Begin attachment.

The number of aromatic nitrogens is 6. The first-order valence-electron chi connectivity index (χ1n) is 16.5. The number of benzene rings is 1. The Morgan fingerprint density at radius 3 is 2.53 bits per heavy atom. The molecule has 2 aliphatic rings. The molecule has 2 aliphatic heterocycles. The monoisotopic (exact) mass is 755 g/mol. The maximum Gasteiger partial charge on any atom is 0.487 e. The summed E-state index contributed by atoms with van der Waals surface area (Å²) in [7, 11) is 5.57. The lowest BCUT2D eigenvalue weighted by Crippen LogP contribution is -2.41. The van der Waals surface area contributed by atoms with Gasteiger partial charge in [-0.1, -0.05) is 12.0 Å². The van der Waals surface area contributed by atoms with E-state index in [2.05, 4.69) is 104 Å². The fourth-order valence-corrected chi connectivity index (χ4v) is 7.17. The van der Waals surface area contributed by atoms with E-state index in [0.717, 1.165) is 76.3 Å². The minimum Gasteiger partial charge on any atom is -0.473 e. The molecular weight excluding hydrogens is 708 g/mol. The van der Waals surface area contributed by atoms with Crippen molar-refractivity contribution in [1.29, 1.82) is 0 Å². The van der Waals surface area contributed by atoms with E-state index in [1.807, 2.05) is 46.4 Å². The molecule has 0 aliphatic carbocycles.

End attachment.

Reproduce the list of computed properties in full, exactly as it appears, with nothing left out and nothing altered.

The number of aromatic nitrogens is 6. The first-order valence-electron chi connectivity index (χ1n) is 16.5. The number of benzene rings is 1. The Morgan fingerprint density at radius 3 is 2.53 bits per heavy atom. The molecule has 2 aliphatic rings. The molecule has 2 aliphatic heterocycles. The monoisotopic (exact) mass is 755 g/mol. The maximum Gasteiger partial charge on any atom is 0.487 e. The summed E-state index contributed by atoms with van der Waals surface area (Å²) in [7, 11) is 5.57. The lowest BCUT2D eigenvalue weighted by Crippen LogP contribution is -2.41. The van der Waals surface area contributed by atoms with Gasteiger partial charge in [-0.1, -0.05) is 12.0 Å². The van der Waals surface area contributed by atoms with E-state index in [2.05, 4.69) is 104 Å². The fourth-order valence-corrected chi connectivity index (χ4v) is 7.17. The van der Waals surface area contributed by atoms with E-state index in [0.717, 1.165) is 76.3 Å². The minimum Gasteiger partial charge on any atom is -0.473 e. The molecular weight excluding hydrogens is 708 g/mol. The van der Waals surface area contributed by atoms with Crippen molar-refractivity contribution in [1.29, 1.82) is 0 Å². The van der Waals surface area contributed by atoms with E-state index in [1.807, 2.05) is 46.4 Å². The molecule has 0 aliphatic carbocycles.